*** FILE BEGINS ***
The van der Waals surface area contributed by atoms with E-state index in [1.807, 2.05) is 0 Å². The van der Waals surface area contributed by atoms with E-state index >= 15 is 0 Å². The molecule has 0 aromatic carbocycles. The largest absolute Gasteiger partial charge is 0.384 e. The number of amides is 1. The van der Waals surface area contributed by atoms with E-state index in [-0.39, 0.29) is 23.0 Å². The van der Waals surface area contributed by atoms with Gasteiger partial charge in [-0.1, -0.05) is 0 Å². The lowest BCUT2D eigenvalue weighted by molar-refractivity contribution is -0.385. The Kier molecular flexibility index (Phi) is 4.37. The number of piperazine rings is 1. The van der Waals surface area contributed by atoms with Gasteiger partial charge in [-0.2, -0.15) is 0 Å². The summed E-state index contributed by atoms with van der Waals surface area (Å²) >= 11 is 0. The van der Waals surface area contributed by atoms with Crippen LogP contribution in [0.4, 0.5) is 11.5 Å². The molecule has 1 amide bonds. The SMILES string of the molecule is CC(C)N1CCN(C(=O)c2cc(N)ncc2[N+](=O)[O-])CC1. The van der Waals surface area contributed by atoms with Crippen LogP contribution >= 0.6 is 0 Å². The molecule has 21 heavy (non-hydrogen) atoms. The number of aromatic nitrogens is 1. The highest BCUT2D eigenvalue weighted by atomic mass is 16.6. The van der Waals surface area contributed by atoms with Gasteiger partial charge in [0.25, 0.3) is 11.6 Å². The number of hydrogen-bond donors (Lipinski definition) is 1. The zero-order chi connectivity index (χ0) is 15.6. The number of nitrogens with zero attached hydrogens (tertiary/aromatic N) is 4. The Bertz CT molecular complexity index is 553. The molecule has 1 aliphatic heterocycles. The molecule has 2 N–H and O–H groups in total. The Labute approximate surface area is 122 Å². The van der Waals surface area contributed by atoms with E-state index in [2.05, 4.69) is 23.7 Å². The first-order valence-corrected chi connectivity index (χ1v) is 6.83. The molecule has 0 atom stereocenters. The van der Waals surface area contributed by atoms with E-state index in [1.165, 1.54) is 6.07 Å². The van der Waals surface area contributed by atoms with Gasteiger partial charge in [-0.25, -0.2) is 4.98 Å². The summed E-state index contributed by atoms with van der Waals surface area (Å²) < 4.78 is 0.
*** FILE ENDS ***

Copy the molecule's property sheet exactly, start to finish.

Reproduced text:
The van der Waals surface area contributed by atoms with E-state index in [1.807, 2.05) is 0 Å². The van der Waals surface area contributed by atoms with E-state index >= 15 is 0 Å². The molecule has 0 aromatic carbocycles. The largest absolute Gasteiger partial charge is 0.384 e. The number of amides is 1. The van der Waals surface area contributed by atoms with E-state index in [-0.39, 0.29) is 23.0 Å². The van der Waals surface area contributed by atoms with Gasteiger partial charge in [-0.1, -0.05) is 0 Å². The lowest BCUT2D eigenvalue weighted by molar-refractivity contribution is -0.385. The Kier molecular flexibility index (Phi) is 4.37. The number of piperazine rings is 1. The van der Waals surface area contributed by atoms with Gasteiger partial charge in [-0.2, -0.15) is 0 Å². The summed E-state index contributed by atoms with van der Waals surface area (Å²) >= 11 is 0. The van der Waals surface area contributed by atoms with Crippen LogP contribution in [0.4, 0.5) is 11.5 Å². The molecule has 1 amide bonds. The SMILES string of the molecule is CC(C)N1CCN(C(=O)c2cc(N)ncc2[N+](=O)[O-])CC1. The van der Waals surface area contributed by atoms with Crippen LogP contribution >= 0.6 is 0 Å². The molecule has 21 heavy (non-hydrogen) atoms. The number of aromatic nitrogens is 1. The highest BCUT2D eigenvalue weighted by atomic mass is 16.6. The van der Waals surface area contributed by atoms with Gasteiger partial charge in [0.25, 0.3) is 11.6 Å². The number of hydrogen-bond donors (Lipinski definition) is 1. The zero-order chi connectivity index (χ0) is 15.6. The number of nitrogens with zero attached hydrogens (tertiary/aromatic N) is 4. The Bertz CT molecular complexity index is 553. The molecule has 1 aliphatic heterocycles. The molecule has 2 N–H and O–H groups in total. The Labute approximate surface area is 122 Å². The van der Waals surface area contributed by atoms with E-state index in [2.05, 4.69) is 23.7 Å². The first-order valence-corrected chi connectivity index (χ1v) is 6.83. The molecule has 0 atom stereocenters. The van der Waals surface area contributed by atoms with E-state index in [1.165, 1.54) is 6.07 Å². The van der Waals surface area contributed by atoms with Gasteiger partial charge in [-0.25, -0.2) is 4.98 Å². The summed E-state index contributed by atoms with van der Waals surface area (Å²) < 4.78 is 0.